Post-traumatic Cysts

  • Padraic O’Neill
Part of the Principles of Pediatric Neurosurgery book series (PRINCPEDIATR)


Although post-traumatic intracranial cysts are relatively rare lesions, the literature pertaining to these entities is quite extensive. Its value is somewhat limited, however, by the use of a multitude of different terms to describe the same pathological process. The embodiment of a hypothetical concept of pathogenesis in a particular descriptive term has frequently been a confusing influence and although custom appears to have justified certain usages, it has frequently been at the expense of clear understanding. For the purposes of this chapter a cyst is defined as a fluid-filled space surrounded by a membrane. The most generally accepted terminology will be used for each cyst type.


Subdural Haematoma Arachnoid Cyst Skull Fracture Dural Defect Chronic Subdural Hematoma 
These keywords were added by machine and not by the authors. This process is experimental and the keywords may be updated as the learning algorithm improves.


Unable to display preview. Download preview PDF.

Unable to display preview. Download preview PDF.


  1. 1.
    Soloman NH: Subepicranial hydroma. NY State JMed 49:1324, 1949.Google Scholar
  2. 2.
    Brozsan EJ, Grennan TL: Transient false meningocele: a clinical entity. Am J Surg 47: 334, 1940.CrossRefGoogle Scholar
  3. 3.
    Pia HW, Tonnis W: Die Wachsende Schadelfraktur Des Kindesalters. Zentralbl Neurochir 13:1–23, 1953.PubMedGoogle Scholar
  4. 4.
    Conner PS: Traumatic cephalohydrocele: a report of two cases. Am J Med Sei 88:103–110, 1884.Google Scholar
  5. 5.
    Smith T: Traumatic cephalohydrocele. St Barts Hosp Rep 20:233–240, 1884.Google Scholar
  6. 6.
    Billroth T: Ein Fall Von Meningocele Spuria Cum Fistula Ventriculi Cerebri. Arch Klin Chir 3:398–412,1862.Google Scholar
  7. 7.
    Bailance CA: Some Points in the Surgery of the Brain and its Membranes. Macmillian, London, 1907.Google Scholar
  8. 8.
    Pancoast HK, Pendergrass EP, Schaeffer JP: The Head and Neck in Roentgen Diagnosis. Charles C Thomas, Springfield, IL, 1940.Google Scholar
  9. 9.
    Pendergrass EP, Schaeffer JP, Hoden PJ: The Head and Neck in Roentgen Diagnosis, 2nd ed. Charles C Thomas, Springfield, IL, 1956.Google Scholar
  10. 10.
    Penfield W, Erickson TC: Epilepsy and Cerebral Localization. A Study of the Mechanism, Treatment and Prevention of Epileptic Seizures. Charles C Thomas, Springfield, IL, 1941.Google Scholar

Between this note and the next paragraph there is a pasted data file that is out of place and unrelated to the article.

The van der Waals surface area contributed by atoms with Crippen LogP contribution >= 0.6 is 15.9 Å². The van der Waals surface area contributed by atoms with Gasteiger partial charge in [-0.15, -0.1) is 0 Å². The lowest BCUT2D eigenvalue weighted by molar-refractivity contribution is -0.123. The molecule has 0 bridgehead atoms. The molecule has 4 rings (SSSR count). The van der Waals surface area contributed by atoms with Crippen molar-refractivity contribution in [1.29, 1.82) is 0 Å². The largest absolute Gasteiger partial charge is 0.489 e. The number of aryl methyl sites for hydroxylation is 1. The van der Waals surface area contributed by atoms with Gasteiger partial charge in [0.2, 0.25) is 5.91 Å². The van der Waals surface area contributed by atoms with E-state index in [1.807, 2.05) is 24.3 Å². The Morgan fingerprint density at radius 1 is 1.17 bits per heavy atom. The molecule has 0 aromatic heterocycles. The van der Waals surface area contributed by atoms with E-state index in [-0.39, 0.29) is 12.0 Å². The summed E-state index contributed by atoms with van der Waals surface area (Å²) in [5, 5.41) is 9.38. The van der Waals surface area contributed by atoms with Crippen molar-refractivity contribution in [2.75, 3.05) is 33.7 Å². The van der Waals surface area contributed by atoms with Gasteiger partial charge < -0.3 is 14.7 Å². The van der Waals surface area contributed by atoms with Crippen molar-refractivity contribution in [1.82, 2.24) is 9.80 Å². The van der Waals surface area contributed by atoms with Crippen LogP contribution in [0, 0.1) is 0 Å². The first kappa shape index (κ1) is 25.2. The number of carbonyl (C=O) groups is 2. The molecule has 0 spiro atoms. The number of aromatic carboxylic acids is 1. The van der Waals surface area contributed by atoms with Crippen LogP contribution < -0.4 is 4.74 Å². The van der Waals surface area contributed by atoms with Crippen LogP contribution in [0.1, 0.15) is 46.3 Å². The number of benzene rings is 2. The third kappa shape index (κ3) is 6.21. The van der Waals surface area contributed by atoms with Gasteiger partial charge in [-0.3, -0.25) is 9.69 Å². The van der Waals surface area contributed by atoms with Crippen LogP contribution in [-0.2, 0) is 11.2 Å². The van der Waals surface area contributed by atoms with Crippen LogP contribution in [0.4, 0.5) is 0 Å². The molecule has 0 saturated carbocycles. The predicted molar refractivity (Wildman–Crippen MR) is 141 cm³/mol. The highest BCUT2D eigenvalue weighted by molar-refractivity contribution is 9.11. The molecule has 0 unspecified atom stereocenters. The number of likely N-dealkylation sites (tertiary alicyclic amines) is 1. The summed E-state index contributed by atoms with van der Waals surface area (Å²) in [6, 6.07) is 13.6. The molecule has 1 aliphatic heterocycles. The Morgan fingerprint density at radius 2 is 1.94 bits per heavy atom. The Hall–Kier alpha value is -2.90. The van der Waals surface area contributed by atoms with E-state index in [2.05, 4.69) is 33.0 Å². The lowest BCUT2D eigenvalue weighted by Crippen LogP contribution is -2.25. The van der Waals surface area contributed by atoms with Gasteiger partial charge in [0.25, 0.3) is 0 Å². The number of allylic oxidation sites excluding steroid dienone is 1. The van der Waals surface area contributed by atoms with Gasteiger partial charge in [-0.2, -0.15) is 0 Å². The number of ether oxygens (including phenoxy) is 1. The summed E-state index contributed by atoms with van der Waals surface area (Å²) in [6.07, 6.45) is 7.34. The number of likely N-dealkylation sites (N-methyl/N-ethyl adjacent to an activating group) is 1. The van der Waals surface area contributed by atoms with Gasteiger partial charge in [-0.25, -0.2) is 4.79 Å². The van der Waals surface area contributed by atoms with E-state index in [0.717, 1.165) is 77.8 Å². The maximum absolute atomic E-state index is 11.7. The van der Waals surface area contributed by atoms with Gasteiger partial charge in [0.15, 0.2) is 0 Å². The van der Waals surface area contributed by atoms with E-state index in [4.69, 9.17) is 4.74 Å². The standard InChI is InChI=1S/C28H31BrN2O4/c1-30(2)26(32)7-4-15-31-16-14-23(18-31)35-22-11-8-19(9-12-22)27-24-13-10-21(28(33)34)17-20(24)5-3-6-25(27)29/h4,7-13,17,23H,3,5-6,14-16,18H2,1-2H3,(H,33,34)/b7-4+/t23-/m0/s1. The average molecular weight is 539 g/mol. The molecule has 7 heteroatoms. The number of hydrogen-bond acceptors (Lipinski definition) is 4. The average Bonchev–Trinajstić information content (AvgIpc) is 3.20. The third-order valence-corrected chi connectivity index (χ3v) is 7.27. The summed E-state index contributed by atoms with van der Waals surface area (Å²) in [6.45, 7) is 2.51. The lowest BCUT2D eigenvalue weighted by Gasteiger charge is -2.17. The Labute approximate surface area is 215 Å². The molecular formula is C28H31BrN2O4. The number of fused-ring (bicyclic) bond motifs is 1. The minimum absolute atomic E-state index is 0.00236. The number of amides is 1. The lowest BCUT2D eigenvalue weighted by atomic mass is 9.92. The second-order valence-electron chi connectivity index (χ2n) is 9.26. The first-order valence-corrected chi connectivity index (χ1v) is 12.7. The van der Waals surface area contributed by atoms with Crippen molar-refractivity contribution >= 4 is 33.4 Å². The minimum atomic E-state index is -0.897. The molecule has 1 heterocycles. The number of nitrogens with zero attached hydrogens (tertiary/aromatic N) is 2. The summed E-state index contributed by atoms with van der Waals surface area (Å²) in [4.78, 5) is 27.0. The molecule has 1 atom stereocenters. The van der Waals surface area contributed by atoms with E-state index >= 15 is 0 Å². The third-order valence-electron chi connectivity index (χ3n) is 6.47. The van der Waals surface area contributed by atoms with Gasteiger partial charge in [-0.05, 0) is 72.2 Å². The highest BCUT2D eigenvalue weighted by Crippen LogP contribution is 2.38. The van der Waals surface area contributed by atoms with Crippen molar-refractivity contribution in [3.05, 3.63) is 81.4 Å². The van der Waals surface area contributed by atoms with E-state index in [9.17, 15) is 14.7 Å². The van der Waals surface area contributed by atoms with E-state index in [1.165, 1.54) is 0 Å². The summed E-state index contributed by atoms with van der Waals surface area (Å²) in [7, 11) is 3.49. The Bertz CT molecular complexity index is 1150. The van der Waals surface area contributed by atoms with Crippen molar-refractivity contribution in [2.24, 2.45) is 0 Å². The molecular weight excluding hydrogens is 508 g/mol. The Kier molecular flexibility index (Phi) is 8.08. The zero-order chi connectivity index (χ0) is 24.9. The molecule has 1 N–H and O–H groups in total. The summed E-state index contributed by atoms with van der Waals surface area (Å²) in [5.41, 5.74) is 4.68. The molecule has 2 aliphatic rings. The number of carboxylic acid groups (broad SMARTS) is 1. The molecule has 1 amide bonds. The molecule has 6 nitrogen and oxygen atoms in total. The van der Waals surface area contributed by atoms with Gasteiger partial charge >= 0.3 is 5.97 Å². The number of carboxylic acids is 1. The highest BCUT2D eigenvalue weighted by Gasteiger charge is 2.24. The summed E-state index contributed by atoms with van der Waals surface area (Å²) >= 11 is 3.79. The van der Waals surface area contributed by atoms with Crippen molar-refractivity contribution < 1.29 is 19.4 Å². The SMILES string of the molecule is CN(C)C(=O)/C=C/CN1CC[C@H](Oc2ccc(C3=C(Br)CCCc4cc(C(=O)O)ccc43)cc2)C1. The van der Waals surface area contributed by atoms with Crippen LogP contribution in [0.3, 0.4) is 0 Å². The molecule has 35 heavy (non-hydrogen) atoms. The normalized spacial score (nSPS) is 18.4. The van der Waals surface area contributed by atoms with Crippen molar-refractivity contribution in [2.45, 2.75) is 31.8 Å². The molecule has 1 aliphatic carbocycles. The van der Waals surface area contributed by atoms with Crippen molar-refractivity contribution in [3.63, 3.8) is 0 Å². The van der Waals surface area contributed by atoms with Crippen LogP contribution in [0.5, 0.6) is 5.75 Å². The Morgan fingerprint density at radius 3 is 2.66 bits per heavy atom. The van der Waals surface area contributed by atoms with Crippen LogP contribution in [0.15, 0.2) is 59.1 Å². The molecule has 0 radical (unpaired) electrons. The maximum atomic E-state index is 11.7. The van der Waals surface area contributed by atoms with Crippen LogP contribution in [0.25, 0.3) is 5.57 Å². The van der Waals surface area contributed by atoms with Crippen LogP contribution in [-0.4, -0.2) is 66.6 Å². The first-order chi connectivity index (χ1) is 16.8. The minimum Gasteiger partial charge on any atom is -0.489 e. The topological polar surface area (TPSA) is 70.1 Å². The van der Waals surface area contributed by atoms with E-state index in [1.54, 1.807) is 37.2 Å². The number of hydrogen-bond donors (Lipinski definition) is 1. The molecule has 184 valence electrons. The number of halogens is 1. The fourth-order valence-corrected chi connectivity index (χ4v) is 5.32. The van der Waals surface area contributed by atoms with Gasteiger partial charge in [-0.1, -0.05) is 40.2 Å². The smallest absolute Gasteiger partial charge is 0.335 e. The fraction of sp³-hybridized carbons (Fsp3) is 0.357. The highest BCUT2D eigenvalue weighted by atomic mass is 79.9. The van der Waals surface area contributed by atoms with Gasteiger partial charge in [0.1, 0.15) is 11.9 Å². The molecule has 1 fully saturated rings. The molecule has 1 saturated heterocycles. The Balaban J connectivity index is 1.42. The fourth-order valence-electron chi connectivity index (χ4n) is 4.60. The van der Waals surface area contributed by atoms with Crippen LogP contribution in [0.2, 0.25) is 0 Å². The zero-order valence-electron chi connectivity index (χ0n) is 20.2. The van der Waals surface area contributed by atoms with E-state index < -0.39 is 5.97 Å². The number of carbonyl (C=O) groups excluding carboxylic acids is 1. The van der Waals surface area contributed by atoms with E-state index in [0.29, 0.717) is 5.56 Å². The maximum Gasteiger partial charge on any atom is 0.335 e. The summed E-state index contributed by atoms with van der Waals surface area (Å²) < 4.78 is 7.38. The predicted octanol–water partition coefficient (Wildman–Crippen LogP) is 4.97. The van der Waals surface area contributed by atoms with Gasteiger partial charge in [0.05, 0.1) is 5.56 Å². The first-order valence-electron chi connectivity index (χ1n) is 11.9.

11. 11.
    Rowbotham GF: Acute Injuries of the Head, Their Diagnosis, Treatment, Complications and Sequels, 2nd ed. Williams and Wilkins, Baltimore, 1945.Google Scholar
  12. 12.
    Dyke CG: The roentgen ray diagnosis and treatment of diseases of the skull and intracranial contents. In: Palmer WW (ed.). Nelson’s Loose-Leaf Medicine. T Nelson & Sons, New York, 1937, 6:185–214.Google Scholar
  13. 13.
    Gruber FH: Post-traumatic leptomeningeal cysts. Am J Roentgenol 55:305–307, 1969.CrossRefGoogle Scholar
  14. 14.
    Higazi I: Post-traumatic leptomeningeal cysts of the brain. J Neurosurg 20:605–608, 1963.PubMedCrossRefGoogle Scholar
  15. 15.
    Traveras JM, Ransohoff J: Leptomeningeal cysts of the brain following trauma with erosion of the skull. J Neurosurg 10:233–241, 1953.CrossRefGoogle Scholar
  16. 16.
    Howship J: Practical Observations in Surgery and Morbid Anatomy. Longman, Hurst, Revs, Orme and Brown, London; 1816.Google Scholar
  17. 17.
    Rokitansky C: Lehrbuch Der Pathologischen Anatomie, 3rd ed. W Braumuller, Wein, 1856.Google Scholar
  18. 18.
    Lende RA, Erickson TC: Growing skull fractures of childhood. J Neurosurg 18:479–489, 1961.PubMedCrossRefGoogle Scholar
  19. 19.
    Ramamurthi B, Kalyanaraman S: Rationale for surgery in growing fractures of the skull. J Neurosurg 32:427–430, 1970.PubMedCrossRefGoogle Scholar
  20. 20.
    Vas CJ, Winn JM: Growing skull fractures. Dev Med Child Neurol 8:735–740, 1966.PubMedCrossRefGoogle Scholar
  21. 21.
    Keener EB: An experimental study of reactions of the dura mater to wounding and loss of substance. J Neurosurg 16:424–447, 1959.PubMedCrossRefGoogle Scholar
  22. 22.
    Goldstein F, Sakoda T, Kepes JJ, Davidson K, Brackett CE: Enlarging skull fractures: an experimental study. J Neurosurg 27:541–550, 1967.PubMedCrossRefGoogle Scholar
  23. 23.
    Stein BM, Tenner MS: Enlargement of skull fracture in childhood due to cerebral herniation. Arch Neurol 26:137–143, 1972.PubMedCrossRefGoogle Scholar
  24. 24.
    Ito H, Miwa T, Onodra Y: Growing skull fracture of childhood. Childs Brain 3:116–126, 1977.PubMedGoogle Scholar
  25. 25.
    Sekhar LN, Scarff MD: Pseudogrowth in skull fractures of childhood. Neurosurgery 6:285–289, 1980.PubMedCrossRefGoogle Scholar
  26. 26.
    Page L: Comments. Neurosurgery 6:289, 1980.Google Scholar
  27. 27.
    Thompson JB, Mason TH, Haines GL, Cassidy RJ: Surgical management of diastatic linear skull fractures in infants. J Neurosurg 39:493–497, 1973.PubMedCrossRefGoogle Scholar